The larger idea that anchors identities like agender is the perception of gender as a spectrum rather than as a binary. Gender, today, is perceived as a complex construct, majorly created out of the intersection of body, identity, and social gender. The experiences of our bodies, along with the way we want to present them to the world when combined with the society’s interactions with such a presentation forms gender.
The biological, emotional, and social traits that construct gender are understood as existing in a continuum. The confusing view of gender as a binary could have arisen from the bimodal (NOT binary) nature – the presence of two clusters that show up as peaks in a graph – of sex characteristics. Even still, such a model can only be described as a spectrum with clusters.
The term and its dimensions
While the term agender has been used interchangeably with gender-neutral or gender void and similar words, there are subtle differences in their connotations. Gendervoid individuals experience emptiness in the place of gender, whereas agender people feel that they do not have one.
Although agender can be classified as nonbinary, not all nonbinary persons are agender. Some nonbinary people may identify as demi boy, demi girls, bigenders, polygenders, or other gender identities. The term “nonbinary” refers to a variety of genders that do not fit neatly into either the “male” or “female” categories.
Genderqueer persons, on the whole, do not identify as entirely male or female. The term “genderqueer” refers to people who do not identify as male or female in the traditional sense. Gender fluidity refers to the fact that your gender moves and evolves. While agender and genderfluid are both possible, they are not the same thing. At the same time, you can identify as agender, nonbinary, genderqueer, and/or genderfluid.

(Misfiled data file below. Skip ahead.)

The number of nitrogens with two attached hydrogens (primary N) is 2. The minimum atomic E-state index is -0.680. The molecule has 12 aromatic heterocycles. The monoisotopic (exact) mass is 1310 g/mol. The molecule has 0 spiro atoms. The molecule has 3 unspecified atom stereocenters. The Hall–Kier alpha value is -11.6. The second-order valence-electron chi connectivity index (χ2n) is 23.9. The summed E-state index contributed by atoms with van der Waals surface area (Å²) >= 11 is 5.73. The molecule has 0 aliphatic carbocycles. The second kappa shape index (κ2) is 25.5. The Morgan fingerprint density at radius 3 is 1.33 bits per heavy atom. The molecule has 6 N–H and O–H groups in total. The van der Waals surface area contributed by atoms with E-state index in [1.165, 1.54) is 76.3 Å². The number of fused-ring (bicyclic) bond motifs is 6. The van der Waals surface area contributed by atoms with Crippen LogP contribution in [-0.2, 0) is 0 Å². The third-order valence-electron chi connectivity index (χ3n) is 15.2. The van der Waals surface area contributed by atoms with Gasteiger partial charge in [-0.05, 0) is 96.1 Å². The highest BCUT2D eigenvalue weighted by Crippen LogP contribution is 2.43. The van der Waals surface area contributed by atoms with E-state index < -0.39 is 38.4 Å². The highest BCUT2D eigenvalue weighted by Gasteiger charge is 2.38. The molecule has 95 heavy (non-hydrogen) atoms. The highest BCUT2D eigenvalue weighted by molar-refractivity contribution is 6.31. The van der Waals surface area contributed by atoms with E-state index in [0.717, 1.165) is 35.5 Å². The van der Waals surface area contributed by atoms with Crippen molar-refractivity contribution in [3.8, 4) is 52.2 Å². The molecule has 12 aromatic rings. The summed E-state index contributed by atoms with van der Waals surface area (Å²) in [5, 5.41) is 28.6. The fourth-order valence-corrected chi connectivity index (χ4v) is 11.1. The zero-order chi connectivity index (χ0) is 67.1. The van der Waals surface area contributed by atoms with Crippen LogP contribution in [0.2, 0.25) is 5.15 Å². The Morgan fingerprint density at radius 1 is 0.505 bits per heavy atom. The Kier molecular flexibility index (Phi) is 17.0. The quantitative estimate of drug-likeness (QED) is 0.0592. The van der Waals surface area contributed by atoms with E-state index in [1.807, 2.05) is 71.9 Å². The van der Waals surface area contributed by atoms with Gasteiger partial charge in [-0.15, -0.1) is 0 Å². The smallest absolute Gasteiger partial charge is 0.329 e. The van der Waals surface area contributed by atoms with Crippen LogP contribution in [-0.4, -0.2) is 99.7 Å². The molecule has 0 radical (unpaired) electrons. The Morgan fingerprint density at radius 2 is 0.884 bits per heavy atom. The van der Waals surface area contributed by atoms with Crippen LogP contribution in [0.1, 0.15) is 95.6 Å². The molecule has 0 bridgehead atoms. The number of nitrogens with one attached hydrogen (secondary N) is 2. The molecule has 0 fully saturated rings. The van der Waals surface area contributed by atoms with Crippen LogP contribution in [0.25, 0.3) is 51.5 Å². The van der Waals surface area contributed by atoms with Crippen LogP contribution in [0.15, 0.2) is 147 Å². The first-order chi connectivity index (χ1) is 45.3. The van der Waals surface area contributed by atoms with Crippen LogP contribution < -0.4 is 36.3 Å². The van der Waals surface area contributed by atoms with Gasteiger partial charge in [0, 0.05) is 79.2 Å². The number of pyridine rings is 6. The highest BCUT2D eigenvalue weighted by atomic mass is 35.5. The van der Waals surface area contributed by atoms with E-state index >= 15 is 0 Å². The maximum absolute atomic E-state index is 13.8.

To different people, being agender means different things. The terms used to describe one’s gender are influenced by one’s own identity, feelings, and beliefs. Agender is a term for someone who doesn’t identify with any one gender. If someone has a greater emotional or intellectual connection to the term, they may pick it over related words (like genderless or gendervoid). If they believe it is best for them, some agender people may transition medically by undergoing gender confirmation surgery or taking hormones.
Many agender people, on the other hand, do not transition medically – it is a personal choice. Some agender people also change their names, pronouns, and gender presentation (which is, the clothing they wear, how they style themselves, etc.). This is, however, entirely up to them, and there is no “correct” way to be agender.
Probably due to the cis-normative landscape our discourses take, the concept of being agender did not come to the forefront or was confused with apathy towards gender. However, with the establishment of the pride day and separate flag, the agender community has been receiving more visibility. Celebrities like singer-songwriter Shamir Bailey, rapper Angel Haze, and model Tyler Ford have publicly come out as agender and have utilised their platforms to create awareness about the identity.
Featured Image Source: Business Insider